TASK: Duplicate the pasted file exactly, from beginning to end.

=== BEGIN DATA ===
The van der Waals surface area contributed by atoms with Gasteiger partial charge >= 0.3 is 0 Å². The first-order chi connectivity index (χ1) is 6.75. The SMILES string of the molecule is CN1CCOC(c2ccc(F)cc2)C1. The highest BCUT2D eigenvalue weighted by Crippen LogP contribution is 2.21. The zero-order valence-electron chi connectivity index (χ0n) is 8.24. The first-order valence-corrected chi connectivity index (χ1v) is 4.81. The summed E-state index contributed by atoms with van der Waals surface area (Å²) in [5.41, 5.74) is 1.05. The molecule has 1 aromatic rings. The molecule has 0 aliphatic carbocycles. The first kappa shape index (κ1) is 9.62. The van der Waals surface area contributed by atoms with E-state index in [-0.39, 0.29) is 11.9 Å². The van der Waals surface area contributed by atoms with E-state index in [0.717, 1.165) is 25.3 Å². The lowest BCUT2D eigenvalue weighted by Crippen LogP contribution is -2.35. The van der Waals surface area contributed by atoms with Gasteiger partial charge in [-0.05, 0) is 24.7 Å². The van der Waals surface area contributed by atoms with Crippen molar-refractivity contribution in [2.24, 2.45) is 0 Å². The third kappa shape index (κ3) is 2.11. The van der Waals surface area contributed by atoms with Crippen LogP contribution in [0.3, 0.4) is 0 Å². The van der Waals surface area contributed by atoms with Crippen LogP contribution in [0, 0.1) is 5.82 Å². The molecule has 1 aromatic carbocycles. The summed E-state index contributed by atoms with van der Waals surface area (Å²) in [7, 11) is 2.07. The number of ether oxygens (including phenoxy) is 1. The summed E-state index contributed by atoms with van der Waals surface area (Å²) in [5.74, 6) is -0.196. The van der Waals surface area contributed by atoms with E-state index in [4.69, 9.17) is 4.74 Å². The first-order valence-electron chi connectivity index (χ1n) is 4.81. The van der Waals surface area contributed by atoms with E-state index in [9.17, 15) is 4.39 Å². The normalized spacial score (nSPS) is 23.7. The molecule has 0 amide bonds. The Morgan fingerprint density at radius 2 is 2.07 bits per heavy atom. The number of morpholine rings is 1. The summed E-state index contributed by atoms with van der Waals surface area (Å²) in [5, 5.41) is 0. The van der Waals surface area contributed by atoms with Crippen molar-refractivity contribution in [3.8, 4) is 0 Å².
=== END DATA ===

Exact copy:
The van der Waals surface area contributed by atoms with Gasteiger partial charge >= 0.3 is 0 Å². The first-order chi connectivity index (χ1) is 6.75. The SMILES string of the molecule is CN1CCOC(c2ccc(F)cc2)C1. The highest BCUT2D eigenvalue weighted by Crippen LogP contribution is 2.21. The zero-order valence-electron chi connectivity index (χ0n) is 8.24. The first-order valence-corrected chi connectivity index (χ1v) is 4.81. The summed E-state index contributed by atoms with van der Waals surface area (Å²) in [5.41, 5.74) is 1.05. The molecule has 1 aromatic rings. The molecule has 0 aliphatic carbocycles. The first kappa shape index (κ1) is 9.62. The van der Waals surface area contributed by atoms with E-state index in [-0.39, 0.29) is 11.9 Å². The van der Waals surface area contributed by atoms with E-state index in [0.717, 1.165) is 25.3 Å². The lowest BCUT2D eigenvalue weighted by Crippen LogP contribution is -2.35. The van der Waals surface area contributed by atoms with Gasteiger partial charge in [-0.05, 0) is 24.7 Å². The van der Waals surface area contributed by atoms with Crippen molar-refractivity contribution in [2.24, 2.45) is 0 Å². The third kappa shape index (κ3) is 2.11. The van der Waals surface area contributed by atoms with Crippen LogP contribution in [0.3, 0.4) is 0 Å². The van der Waals surface area contributed by atoms with Crippen LogP contribution in [0, 0.1) is 5.82 Å². The molecule has 1 aromatic carbocycles. The summed E-state index contributed by atoms with van der Waals surface area (Å²) in [7, 11) is 2.07. The number of ether oxygens (including phenoxy) is 1. The summed E-state index contributed by atoms with van der Waals surface area (Å²) in [5.74, 6) is -0.196. The van der Waals surface area contributed by atoms with E-state index in [4.69, 9.17) is 4.74 Å². The first-order valence-electron chi connectivity index (χ1n) is 4.81. The van der Waals surface area contributed by atoms with E-state index in [9.17, 15) is 4.39 Å². The normalized spacial score (nSPS) is 23.7. The molecule has 0 amide bonds. The Morgan fingerprint density at radius 2 is 2.07 bits per heavy atom. The number of morpholine rings is 1. The summed E-state index contributed by atoms with van der Waals surface area (Å²) in [5, 5.41) is 0. The van der Waals surface area contributed by atoms with Crippen molar-refractivity contribution in [3.8, 4) is 0 Å².